Noor strongly believes in the redesign of economic, social and health care sectors through innovative and cost effective services and community based approach. A new economic structure that can benefit low income Canadians is also his strong commitment that he believes is possible through social enterprising model. Noor is also is a research affiliate with Centre of Excellence for Research on Immigration and Settlement (CERIS) at York University and has contributed research papers in national and international level conferences.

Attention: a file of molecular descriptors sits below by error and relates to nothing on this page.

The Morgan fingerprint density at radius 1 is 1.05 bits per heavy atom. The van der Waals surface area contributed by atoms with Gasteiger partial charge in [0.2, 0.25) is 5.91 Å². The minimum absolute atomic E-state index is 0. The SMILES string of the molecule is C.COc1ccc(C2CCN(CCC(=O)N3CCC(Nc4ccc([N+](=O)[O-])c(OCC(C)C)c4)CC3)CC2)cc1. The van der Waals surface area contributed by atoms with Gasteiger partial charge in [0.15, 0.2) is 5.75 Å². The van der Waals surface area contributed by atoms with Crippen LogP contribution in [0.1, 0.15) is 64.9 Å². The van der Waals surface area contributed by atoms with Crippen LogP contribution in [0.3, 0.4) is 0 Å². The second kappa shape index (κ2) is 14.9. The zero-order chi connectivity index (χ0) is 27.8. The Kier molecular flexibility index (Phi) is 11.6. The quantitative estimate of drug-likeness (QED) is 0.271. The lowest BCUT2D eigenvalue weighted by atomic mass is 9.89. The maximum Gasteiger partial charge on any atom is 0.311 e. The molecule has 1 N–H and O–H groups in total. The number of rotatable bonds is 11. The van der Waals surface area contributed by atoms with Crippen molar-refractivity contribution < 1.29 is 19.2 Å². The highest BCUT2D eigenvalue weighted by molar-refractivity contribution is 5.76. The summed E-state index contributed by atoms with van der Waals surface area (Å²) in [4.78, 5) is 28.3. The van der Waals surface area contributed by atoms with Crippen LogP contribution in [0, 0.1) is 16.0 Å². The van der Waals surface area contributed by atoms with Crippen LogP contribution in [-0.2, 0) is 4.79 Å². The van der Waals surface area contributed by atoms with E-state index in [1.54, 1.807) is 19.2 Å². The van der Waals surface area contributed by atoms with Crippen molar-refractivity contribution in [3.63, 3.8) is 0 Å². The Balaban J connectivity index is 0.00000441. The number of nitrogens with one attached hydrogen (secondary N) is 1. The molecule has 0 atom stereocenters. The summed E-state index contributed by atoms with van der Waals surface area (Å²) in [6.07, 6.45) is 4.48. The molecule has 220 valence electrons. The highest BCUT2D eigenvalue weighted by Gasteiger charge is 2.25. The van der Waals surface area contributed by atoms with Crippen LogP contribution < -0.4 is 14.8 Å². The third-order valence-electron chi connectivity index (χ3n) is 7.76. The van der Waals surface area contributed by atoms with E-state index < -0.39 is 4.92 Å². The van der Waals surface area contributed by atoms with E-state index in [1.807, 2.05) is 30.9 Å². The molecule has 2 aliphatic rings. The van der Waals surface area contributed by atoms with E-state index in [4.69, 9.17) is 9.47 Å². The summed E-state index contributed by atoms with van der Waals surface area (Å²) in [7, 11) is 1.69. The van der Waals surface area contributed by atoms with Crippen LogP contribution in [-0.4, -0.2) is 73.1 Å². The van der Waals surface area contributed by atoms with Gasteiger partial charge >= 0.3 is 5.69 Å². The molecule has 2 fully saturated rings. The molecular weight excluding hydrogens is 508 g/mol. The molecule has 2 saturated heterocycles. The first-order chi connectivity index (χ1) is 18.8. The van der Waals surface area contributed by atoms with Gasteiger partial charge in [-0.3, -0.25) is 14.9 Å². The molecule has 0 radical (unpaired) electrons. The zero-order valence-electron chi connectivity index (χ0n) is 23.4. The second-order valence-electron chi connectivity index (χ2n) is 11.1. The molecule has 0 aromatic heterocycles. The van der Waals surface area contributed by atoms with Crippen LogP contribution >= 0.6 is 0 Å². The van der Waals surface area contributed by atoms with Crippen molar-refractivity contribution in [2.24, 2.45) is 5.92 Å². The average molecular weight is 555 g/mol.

A major focus of his work has been in the area of health and wellness for seniors; his key initiative HOPE won the innovation award from the Ontario Ministry of Health and Long Term Care and the Ontario Hospital Association because of its embedded innovative programming and evidence based impact on seniors’ physical, social and psychological health.
He also has a strong commitment towards creating economic opportunities for newcomers and marginalized members through social enterprises. Human Endeavour set up Enterprise Promotion and Innovation Centre (EPIC), which assists members of marginalized community to participate in gainful economic activities by becoming entrepreneurs.